Abstract

http://ssrn.com/abstract=2043907
 
 

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A Due Process Right to Record the Police


Glenn Harlan Reynolds


University of Tennessee College of Law

John A. Steakley


John A. Steakley, P.C.

April 22, 2012

Washington University Law Review, Vol. 89, No. 30, 2012, Forthcoming
University of Tennessee Legal Studies Research Paper No. 190

Abstract:     
There has been considerable discussion of citizens' First Amendment right to record the police. This essay, however, argues that independent of any First Amendment right, there is also a due process right to record the actions of law enforcement, and that this right applies even when the interaction takes place in private, and not in public places. This question of a due process right to record the police has not yet produced the degree of attention and litigation that public recording has, but the growth of inexpensive recording equipment and its inclusion in smart phones ensures that such attention and litigation are sure to be forthcoming.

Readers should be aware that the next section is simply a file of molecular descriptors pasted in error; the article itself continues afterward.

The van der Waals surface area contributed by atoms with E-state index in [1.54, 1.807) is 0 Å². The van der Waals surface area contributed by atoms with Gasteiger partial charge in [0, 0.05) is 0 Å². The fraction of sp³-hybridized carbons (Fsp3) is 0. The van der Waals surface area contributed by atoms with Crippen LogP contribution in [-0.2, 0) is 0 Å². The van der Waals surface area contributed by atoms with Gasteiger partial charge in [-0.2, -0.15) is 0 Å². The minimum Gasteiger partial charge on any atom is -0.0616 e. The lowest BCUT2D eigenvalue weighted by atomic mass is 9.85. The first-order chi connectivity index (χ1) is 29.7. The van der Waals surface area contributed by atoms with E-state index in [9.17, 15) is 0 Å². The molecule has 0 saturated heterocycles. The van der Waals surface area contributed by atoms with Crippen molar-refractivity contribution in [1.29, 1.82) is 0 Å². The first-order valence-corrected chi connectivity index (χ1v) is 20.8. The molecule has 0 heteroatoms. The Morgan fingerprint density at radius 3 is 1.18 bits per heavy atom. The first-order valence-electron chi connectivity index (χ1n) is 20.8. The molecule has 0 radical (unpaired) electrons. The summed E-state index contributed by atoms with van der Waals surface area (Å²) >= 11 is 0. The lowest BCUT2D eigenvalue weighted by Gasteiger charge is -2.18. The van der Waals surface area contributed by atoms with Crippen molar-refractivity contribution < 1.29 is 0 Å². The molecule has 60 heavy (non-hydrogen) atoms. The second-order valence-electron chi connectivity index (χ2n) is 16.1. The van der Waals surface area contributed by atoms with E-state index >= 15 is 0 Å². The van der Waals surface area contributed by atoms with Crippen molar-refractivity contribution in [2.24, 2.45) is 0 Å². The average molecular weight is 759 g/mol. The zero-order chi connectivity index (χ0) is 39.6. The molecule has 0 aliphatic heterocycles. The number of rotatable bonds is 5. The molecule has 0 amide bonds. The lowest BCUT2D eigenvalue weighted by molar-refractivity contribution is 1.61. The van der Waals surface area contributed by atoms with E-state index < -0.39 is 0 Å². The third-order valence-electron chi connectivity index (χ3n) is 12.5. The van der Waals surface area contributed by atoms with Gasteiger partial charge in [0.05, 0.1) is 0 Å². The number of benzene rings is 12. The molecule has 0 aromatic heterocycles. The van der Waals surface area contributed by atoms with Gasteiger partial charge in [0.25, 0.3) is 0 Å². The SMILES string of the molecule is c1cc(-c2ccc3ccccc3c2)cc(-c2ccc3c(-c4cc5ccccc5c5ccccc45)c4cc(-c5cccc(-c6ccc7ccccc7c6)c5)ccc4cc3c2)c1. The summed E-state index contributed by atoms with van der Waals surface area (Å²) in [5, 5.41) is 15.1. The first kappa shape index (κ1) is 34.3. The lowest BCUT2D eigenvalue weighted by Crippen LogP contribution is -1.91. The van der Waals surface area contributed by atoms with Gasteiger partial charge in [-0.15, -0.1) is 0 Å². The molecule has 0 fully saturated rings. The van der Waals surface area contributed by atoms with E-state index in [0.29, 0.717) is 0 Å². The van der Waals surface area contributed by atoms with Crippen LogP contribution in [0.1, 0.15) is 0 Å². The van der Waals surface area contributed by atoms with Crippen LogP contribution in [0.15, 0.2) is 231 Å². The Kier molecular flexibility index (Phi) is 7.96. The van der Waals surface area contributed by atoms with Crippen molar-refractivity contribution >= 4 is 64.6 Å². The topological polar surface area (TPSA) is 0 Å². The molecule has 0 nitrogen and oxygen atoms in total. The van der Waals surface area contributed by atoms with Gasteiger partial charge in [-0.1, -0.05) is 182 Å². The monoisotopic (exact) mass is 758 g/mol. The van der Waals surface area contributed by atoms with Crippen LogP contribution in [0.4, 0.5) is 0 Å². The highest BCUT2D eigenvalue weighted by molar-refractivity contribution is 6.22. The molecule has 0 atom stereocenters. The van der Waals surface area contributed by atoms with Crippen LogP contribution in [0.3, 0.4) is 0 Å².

Number of Pages in PDF File: 9

Keywords: first amendment, due process, recording, video, photography, police, law enforcement, citizen

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Date posted: April 23, 2012 ; Last revised: August 10, 2012

Suggested Citation

Reynolds, Glenn Harlan and Steakley, John A., A Due Process Right to Record the Police (April 22, 2012). Washington University Law Review, Vol. 89, No. 30, 2012, Forthcoming; University of Tennessee Legal Studies Research Paper No. 190. Available at SSRN: http://ssrn.com/abstract=2043907

Contact Information

Glenn Harlan Reynolds (Contact Author)
University of Tennessee College of Law ( email )
1505 West Cumberland Avenue
Knoxville, TN 37996-1810
United States
865-974-6744 (Phone)
John A. Steakley
John A. Steakley, P.C. ( email )
540 Powder Springs Street, Suite D-22
Marietta, GA 30064
United States
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